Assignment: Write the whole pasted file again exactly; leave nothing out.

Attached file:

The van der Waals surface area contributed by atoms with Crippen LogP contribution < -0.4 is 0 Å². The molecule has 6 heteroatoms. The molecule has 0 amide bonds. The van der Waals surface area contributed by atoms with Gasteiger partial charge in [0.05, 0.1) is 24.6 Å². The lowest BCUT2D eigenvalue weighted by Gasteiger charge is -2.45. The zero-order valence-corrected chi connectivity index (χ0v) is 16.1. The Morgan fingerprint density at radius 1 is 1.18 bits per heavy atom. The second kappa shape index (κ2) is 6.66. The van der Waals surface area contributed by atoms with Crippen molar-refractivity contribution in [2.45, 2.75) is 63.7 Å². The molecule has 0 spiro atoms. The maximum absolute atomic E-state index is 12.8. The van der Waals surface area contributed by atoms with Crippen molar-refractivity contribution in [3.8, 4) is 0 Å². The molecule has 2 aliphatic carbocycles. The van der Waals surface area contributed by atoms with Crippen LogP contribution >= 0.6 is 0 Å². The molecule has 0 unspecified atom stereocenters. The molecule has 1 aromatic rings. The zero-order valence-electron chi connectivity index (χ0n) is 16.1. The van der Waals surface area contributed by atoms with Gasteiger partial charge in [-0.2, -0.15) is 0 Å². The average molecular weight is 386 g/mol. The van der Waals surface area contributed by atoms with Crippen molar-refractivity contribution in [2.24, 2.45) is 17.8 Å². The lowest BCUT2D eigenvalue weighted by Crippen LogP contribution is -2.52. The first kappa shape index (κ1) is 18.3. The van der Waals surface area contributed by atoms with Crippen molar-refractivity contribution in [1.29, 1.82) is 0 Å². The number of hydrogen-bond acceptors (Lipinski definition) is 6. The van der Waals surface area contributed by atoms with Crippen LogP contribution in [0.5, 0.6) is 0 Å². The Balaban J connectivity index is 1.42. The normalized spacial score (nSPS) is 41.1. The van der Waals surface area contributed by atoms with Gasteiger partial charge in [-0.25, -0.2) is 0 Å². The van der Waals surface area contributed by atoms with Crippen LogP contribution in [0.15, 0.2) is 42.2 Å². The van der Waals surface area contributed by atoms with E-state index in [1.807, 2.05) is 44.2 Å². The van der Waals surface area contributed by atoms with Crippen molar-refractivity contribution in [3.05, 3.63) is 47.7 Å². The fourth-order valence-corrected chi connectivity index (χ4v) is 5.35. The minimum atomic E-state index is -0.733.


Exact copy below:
The van der Waals surface area contributed by atoms with Crippen LogP contribution < -0.4 is 0 Å². The molecule has 6 heteroatoms. The molecule has 0 amide bonds. The van der Waals surface area contributed by atoms with Gasteiger partial charge in [0.05, 0.1) is 24.6 Å². The lowest BCUT2D eigenvalue weighted by Gasteiger charge is -2.45. The zero-order valence-corrected chi connectivity index (χ0v) is 16.1. The Morgan fingerprint density at radius 1 is 1.18 bits per heavy atom. The second kappa shape index (κ2) is 6.66. The van der Waals surface area contributed by atoms with Crippen molar-refractivity contribution in [2.45, 2.75) is 63.7 Å². The molecule has 0 spiro atoms. The maximum absolute atomic E-state index is 12.8. The van der Waals surface area contributed by atoms with Crippen molar-refractivity contribution in [3.8, 4) is 0 Å². The molecule has 2 aliphatic carbocycles. The van der Waals surface area contributed by atoms with Crippen LogP contribution >= 0.6 is 0 Å². The molecule has 0 unspecified atom stereocenters. The molecule has 1 aromatic rings. The zero-order valence-electron chi connectivity index (χ0n) is 16.1. The van der Waals surface area contributed by atoms with Gasteiger partial charge in [-0.2, -0.15) is 0 Å². The average molecular weight is 386 g/mol. The van der Waals surface area contributed by atoms with Crippen molar-refractivity contribution in [2.24, 2.45) is 17.8 Å². The lowest BCUT2D eigenvalue weighted by Crippen LogP contribution is -2.52. The first kappa shape index (κ1) is 18.3. The van der Waals surface area contributed by atoms with Crippen molar-refractivity contribution in [1.29, 1.82) is 0 Å². The number of hydrogen-bond acceptors (Lipinski definition) is 6. The van der Waals surface area contributed by atoms with Crippen LogP contribution in [0.5, 0.6) is 0 Å². The Balaban J connectivity index is 1.42. The normalized spacial score (nSPS) is 41.1. The van der Waals surface area contributed by atoms with Gasteiger partial charge in [-0.25, -0.2) is 0 Å². The van der Waals surface area contributed by atoms with Crippen LogP contribution in [0.15, 0.2) is 42.2 Å². The van der Waals surface area contributed by atoms with E-state index in [1.807, 2.05) is 44.2 Å². The van der Waals surface area contributed by atoms with Crippen molar-refractivity contribution in [3.05, 3.63) is 47.7 Å². The fourth-order valence-corrected chi connectivity index (χ4v) is 5.35. The minimum atomic E-state index is -0.733.